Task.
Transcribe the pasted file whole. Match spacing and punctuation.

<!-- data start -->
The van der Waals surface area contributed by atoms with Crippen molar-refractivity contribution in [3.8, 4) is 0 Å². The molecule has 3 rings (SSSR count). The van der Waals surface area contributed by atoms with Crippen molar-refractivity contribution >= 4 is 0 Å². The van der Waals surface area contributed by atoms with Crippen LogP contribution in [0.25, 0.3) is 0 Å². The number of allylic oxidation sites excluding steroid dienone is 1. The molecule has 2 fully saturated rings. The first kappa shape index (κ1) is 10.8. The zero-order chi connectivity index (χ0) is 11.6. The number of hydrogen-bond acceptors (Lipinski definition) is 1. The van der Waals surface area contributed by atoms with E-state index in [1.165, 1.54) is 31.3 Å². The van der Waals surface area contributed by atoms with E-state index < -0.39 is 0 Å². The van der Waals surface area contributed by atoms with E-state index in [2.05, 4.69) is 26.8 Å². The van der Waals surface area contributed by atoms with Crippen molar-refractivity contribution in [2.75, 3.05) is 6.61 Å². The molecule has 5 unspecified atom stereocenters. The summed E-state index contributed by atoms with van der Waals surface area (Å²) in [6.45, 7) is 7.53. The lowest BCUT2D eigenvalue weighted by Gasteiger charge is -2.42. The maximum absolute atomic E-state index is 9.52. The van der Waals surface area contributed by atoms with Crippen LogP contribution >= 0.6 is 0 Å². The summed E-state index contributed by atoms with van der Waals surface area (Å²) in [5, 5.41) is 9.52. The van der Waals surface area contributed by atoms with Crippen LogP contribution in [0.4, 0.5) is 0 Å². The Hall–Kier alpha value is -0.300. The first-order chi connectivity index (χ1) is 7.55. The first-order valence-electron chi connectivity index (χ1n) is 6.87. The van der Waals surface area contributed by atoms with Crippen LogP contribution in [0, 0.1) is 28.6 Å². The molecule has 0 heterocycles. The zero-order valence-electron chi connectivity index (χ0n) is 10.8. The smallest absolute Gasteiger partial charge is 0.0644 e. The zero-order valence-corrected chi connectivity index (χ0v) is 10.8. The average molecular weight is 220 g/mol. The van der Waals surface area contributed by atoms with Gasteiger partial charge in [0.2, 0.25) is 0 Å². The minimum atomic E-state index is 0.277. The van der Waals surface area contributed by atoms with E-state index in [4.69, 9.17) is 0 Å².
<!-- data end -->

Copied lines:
The van der Waals surface area contributed by atoms with Crippen molar-refractivity contribution in [3.8, 4) is 0 Å². The molecule has 3 rings (SSSR count). The van der Waals surface area contributed by atoms with Crippen molar-refractivity contribution >= 4 is 0 Å². The van der Waals surface area contributed by atoms with Crippen LogP contribution in [0.25, 0.3) is 0 Å². The number of allylic oxidation sites excluding steroid dienone is 1. The molecule has 2 fully saturated rings. The first kappa shape index (κ1) is 10.8. The zero-order chi connectivity index (χ0) is 11.6. The number of hydrogen-bond acceptors (Lipinski definition) is 1. The van der Waals surface area contributed by atoms with E-state index in [1.165, 1.54) is 31.3 Å². The van der Waals surface area contributed by atoms with E-state index < -0.39 is 0 Å². The van der Waals surface area contributed by atoms with E-state index in [2.05, 4.69) is 26.8 Å². The van der Waals surface area contributed by atoms with Crippen molar-refractivity contribution in [2.75, 3.05) is 6.61 Å². The molecule has 5 unspecified atom stereocenters. The summed E-state index contributed by atoms with van der Waals surface area (Å²) in [6.45, 7) is 7.53. The lowest BCUT2D eigenvalue weighted by Gasteiger charge is -2.42. The maximum absolute atomic E-state index is 9.52. The van der Waals surface area contributed by atoms with Crippen LogP contribution >= 0.6 is 0 Å². The summed E-state index contributed by atoms with van der Waals surface area (Å²) in [5, 5.41) is 9.52. The van der Waals surface area contributed by atoms with Crippen LogP contribution in [0.4, 0.5) is 0 Å². The Hall–Kier alpha value is -0.300. The first-order chi connectivity index (χ1) is 7.55. The first-order valence-electron chi connectivity index (χ1n) is 6.87. The van der Waals surface area contributed by atoms with Crippen LogP contribution in [0, 0.1) is 28.6 Å². The molecule has 0 heterocycles. The zero-order valence-electron chi connectivity index (χ0n) is 10.8. The smallest absolute Gasteiger partial charge is 0.0644 e. The zero-order valence-corrected chi connectivity index (χ0v) is 10.8. The average molecular weight is 220 g/mol. The van der Waals surface area contributed by atoms with Gasteiger partial charge in [0.2, 0.25) is 0 Å². The minimum atomic E-state index is 0.277. The van der Waals surface area contributed by atoms with E-state index in [4.69, 9.17) is 0 Å².